‘You just need to get fired up,’ my boyfriend often tells me when I’m hoping to hit a new fitness goal.
He’s the type to listen to motivational speeches while running on the treadmill or before taking his pre-workout to get ‘in the zone’.
‘That doesn’t work for me,’ I tell him – every single time.
I like to be calm, and focus on positive reinforcement.
I don’t like to be in competition with anybody else, comparison does more to deter me than motivate, whereas for my boyfriend, competition drives him to be a better version of himself.
I say all this to make the point that motivation is different for everyone, and this can impact not just the way we push ourselves in the gym or a sport, but also at work.
‘Understanding your own motivation is fundamental for work,’ Danielle Haig, principal business psychologist at DH Consulting, tells Metro.co.uk.
‘Not everyone will have the same motivation factors as we all have different personalities and individual differences,’ she continues.
‘If your manager has different ideas of motivation then it could be difficult to understand how to engage with one another.
‘If that’s the case, it’s probably worth sitting down and discussing what is motivational for you and the kind of language that engages you to improve and work towards goals and achievement.’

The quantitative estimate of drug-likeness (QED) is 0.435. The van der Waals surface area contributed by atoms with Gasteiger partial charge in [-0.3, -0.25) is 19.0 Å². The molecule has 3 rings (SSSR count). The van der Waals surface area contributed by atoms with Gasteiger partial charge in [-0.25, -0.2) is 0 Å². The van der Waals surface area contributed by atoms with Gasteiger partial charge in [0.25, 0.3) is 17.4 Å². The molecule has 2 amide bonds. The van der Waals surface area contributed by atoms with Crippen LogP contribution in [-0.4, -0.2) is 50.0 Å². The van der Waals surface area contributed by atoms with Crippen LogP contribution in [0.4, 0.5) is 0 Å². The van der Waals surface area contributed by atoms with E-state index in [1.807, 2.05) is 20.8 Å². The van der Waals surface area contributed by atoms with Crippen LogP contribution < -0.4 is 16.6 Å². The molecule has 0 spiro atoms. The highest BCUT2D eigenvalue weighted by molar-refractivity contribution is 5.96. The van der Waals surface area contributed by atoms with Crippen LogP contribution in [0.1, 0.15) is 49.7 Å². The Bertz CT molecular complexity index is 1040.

Before you can do that, you need to understand your own motivation style.
The four styles of motivation
In psychology, there are four forms of motivation: extrinsic, intrinsic, introjected and identified.
As Haig explains: ‘We each have our individual internalised and external factors that energise and drive us to not only the setting but also the attaining of goals.
‘The four types of drivers are differentiated and believed to be either internal or external, action or non-action.’
‘Extrinsic motivation is motivation that comes from outside us – we do something because we are impelled to, for example because we are told to by someone who has power over us,’ says Haig.
‘Many employment motivation systems work on the principle of extrinsic reward, where people are ‘bought’ and then commanded.
‘Whilst this is effective for simple activities, it is less useful when you want a person to be self-motivated and passionate about what they are doing.’
Intrinsic motivation refers to being motivated by internal sources.
This could mean doing something because it aligns with your personal values, like charity work, or simply for pleasure, like training in a sport you love.
‘In work,’ says Haig, ‘people will be intrinsically motivated when working with an inspiring leader or in areas where they have a personal interest and autonomy and a sense of purpose and control.’
Similar to intrinsic motivation, introjected motivation comes from within, but rather than being to do with pleasure and passion, it’s more to do with the pressure to perform.
‘Introjected motivation is quite common and results in either an introjected approach or an introjected avoidance,’ says Haig.
‘It’s not a pleasurable motivation as people will only perform due to the guilt, they’d feel if they didn’t do something.
‘Introjected motivation results in one of two types of motivation, Introjected Approach and Introjected Avoidance.’
Introjected approach refers to that motivation which bolsters one’s self-worth with the performance of tasks.
‘The standards of performance are internalised and, though required by an external force such as a job, the person is motivated to accomplish tasks seeking positive reinforcement,’ explains Haig.
Meanwhile, introjected avoidance refers to motivation that ‘attempts to protect one’s self-worth or avoid negative feelings of failure,’ says Haig.